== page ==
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The .380 ACP

By Chuck Hawks

.380 ACP
Illustration courtesy of Hornady Mfg. Co.

The .380 Automatic Colt Pistol cartridge was introduced in 1908 by Colt for their Pocket Automatic. It is the most successful of several attempts to design a cartridge that will maximize the stopping power of a simple blowback operated semi-automatic pistol. In Europe it is often called the 9mm Short or the 9x17. (9mm being the bullet diameter and 17mm the case length.)

As loaded by the major ammunition companies, the .380 ACP delivers an 85-95 grain FMJ bullet at 955-960 fps with 190 ft. lbs. of muzzle energy. These are figures developed in a 4" barrel, and represent the performance of the cartridge from a compact service pistol like an IJ-70 or PP. Far better for personal protection are the JHP bullets that generally weigh 85-95 gains (the Remington Golden Saber JHP weighs 102 grains). These are loaded to MV of 940-1000 fps and while their kinetic energy is about the same as the FMJ bullets, their expansion puts them in an entirely different class in terms of stopping power.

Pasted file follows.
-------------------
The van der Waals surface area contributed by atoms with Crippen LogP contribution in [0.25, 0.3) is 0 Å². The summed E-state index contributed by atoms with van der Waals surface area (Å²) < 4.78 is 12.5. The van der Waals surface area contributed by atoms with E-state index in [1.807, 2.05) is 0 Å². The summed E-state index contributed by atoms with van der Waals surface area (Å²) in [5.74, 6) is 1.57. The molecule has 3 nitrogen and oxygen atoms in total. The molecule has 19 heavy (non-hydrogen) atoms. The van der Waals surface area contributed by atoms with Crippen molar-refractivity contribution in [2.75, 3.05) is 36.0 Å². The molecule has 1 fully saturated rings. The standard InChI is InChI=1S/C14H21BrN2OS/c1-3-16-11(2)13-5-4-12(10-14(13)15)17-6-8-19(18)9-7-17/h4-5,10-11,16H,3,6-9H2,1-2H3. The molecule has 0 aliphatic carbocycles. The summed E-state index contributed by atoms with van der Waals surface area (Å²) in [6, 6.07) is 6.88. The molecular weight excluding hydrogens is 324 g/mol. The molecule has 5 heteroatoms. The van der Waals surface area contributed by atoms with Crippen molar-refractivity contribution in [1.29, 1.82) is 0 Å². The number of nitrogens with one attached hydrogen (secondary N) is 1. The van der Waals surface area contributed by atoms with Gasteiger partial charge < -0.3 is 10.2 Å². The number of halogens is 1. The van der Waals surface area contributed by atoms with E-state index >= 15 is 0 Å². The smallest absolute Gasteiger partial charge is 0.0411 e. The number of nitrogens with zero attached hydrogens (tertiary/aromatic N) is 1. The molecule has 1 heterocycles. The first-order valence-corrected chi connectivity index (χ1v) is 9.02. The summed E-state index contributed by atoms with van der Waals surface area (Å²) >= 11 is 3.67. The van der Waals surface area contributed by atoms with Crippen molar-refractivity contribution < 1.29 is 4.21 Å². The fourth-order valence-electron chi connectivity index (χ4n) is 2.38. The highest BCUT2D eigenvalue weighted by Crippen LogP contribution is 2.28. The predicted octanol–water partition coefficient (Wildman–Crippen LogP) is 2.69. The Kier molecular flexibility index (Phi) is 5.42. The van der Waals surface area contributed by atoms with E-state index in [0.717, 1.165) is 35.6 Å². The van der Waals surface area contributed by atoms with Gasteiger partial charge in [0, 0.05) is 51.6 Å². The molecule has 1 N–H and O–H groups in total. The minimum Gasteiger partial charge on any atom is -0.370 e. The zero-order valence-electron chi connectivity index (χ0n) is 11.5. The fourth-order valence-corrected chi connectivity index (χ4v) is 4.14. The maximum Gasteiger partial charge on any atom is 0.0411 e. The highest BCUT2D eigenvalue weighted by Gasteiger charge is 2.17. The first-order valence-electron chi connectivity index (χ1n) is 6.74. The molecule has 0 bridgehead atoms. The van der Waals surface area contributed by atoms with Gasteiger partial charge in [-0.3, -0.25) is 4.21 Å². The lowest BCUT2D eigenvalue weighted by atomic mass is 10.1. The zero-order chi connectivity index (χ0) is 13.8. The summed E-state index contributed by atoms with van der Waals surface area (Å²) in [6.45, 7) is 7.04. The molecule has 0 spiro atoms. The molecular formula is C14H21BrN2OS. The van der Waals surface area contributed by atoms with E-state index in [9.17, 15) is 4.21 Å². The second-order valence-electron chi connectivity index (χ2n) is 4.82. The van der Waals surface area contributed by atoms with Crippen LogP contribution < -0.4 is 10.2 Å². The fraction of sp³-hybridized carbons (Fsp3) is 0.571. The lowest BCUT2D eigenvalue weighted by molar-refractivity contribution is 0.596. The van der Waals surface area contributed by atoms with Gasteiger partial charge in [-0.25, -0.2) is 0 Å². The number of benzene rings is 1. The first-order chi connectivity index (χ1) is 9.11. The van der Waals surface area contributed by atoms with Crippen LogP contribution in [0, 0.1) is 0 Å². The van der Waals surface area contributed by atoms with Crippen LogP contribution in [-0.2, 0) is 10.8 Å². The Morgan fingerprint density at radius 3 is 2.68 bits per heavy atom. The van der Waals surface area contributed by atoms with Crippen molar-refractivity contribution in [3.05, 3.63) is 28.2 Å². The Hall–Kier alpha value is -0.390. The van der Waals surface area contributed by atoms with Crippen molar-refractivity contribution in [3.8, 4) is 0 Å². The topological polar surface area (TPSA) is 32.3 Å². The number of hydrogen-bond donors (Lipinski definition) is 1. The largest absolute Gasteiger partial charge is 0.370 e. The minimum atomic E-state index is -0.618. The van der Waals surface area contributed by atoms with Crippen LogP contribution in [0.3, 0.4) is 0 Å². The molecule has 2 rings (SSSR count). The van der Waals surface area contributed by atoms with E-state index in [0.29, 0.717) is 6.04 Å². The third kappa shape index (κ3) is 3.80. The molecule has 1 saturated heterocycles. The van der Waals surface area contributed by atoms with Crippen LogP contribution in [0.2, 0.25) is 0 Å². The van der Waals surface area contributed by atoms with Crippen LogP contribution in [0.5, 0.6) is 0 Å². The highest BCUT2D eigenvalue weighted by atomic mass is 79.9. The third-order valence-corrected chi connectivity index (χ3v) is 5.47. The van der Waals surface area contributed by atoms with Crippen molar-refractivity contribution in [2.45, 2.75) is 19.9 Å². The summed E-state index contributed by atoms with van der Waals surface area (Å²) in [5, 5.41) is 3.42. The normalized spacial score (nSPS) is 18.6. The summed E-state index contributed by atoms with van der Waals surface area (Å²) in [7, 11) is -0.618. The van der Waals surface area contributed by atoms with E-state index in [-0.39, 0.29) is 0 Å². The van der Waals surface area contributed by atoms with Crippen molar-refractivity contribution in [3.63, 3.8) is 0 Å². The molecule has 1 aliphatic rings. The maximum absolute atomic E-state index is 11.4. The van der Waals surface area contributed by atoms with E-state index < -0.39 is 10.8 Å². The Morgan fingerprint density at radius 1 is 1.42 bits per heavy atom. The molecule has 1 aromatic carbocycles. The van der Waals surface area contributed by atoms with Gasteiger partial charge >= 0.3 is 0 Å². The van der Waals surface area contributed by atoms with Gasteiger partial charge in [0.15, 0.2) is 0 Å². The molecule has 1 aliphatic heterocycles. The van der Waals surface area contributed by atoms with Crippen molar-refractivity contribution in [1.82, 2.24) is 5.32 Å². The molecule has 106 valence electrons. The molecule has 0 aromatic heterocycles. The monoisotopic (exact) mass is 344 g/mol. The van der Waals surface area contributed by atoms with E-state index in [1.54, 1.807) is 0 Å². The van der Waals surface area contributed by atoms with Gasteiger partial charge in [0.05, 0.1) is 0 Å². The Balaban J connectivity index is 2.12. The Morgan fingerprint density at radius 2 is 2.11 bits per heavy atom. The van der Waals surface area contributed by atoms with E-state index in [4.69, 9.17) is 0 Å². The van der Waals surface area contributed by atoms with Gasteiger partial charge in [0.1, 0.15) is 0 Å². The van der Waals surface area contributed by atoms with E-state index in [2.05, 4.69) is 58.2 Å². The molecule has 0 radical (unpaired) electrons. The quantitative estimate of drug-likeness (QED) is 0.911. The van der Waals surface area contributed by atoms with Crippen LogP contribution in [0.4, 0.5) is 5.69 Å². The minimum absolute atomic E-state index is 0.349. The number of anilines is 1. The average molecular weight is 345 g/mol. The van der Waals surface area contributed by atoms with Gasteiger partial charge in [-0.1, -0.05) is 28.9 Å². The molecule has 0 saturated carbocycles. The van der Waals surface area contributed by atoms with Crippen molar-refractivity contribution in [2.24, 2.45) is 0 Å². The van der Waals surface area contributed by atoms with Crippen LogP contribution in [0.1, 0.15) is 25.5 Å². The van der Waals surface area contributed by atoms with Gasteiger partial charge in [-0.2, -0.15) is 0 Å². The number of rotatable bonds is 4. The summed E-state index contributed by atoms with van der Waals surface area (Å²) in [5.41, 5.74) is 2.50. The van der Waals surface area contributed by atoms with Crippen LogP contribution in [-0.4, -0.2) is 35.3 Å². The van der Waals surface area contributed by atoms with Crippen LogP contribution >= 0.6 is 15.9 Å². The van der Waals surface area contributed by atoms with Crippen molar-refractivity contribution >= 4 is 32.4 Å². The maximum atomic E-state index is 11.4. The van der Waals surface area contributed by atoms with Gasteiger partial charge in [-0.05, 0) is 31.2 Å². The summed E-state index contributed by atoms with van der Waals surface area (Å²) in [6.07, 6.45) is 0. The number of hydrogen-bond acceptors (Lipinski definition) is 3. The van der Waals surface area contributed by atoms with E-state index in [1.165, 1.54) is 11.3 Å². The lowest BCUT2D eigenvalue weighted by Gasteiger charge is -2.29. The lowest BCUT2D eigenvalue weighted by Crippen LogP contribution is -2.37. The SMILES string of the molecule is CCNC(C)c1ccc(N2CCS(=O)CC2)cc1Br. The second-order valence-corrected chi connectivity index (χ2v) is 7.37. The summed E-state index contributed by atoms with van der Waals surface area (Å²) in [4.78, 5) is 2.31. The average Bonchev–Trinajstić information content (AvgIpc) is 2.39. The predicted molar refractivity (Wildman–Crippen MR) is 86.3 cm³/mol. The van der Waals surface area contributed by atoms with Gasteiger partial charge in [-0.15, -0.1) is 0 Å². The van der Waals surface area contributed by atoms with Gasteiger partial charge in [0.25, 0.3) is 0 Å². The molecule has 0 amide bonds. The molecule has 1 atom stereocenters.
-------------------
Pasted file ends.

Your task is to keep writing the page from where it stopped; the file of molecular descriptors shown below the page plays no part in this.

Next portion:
The .380 is about the smallest auto pistol cartridge that is widely reloaded. It uses the same .355" diameter bullets as most other 9mm (.35 caliber) pistols. Some other specifications of interest to reloaders include: maximum COL 0.984", maximum case length 0.680", MAP 21,500 psi. Since almost all .380 pistols are of the "blowback" design, this pressure limit must not be exceeded.

According to the 13th edition of the Speer Reloading Manual, the 90 grain Gold Dot JHP bullet can be driven to a MV of 978 fps by 3.6 grains of W231 powder, and 1031 fps by 4.0 grains of W231. These would seem to make excellent all-around loads for a .380 pistol

The slightly heavier (and much less expensive) Speer 95 grain TMJ bullet can be driven to a MV of 945 fps by 3.6 grains of W231 powder, and 1027 fps by 4.0 grains of W231. These would be good, economical practice loads.

These Speer velocities were measured in the 3.8" barrel of a Walther PP pistol and used CCI 500 primers and Winchester brass.

Note: A full length article about the .380 ACP can be found on the Handgun Cartridge Page.

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Copyright 2004, 2015 by Chuck Hawks. All rights reserved.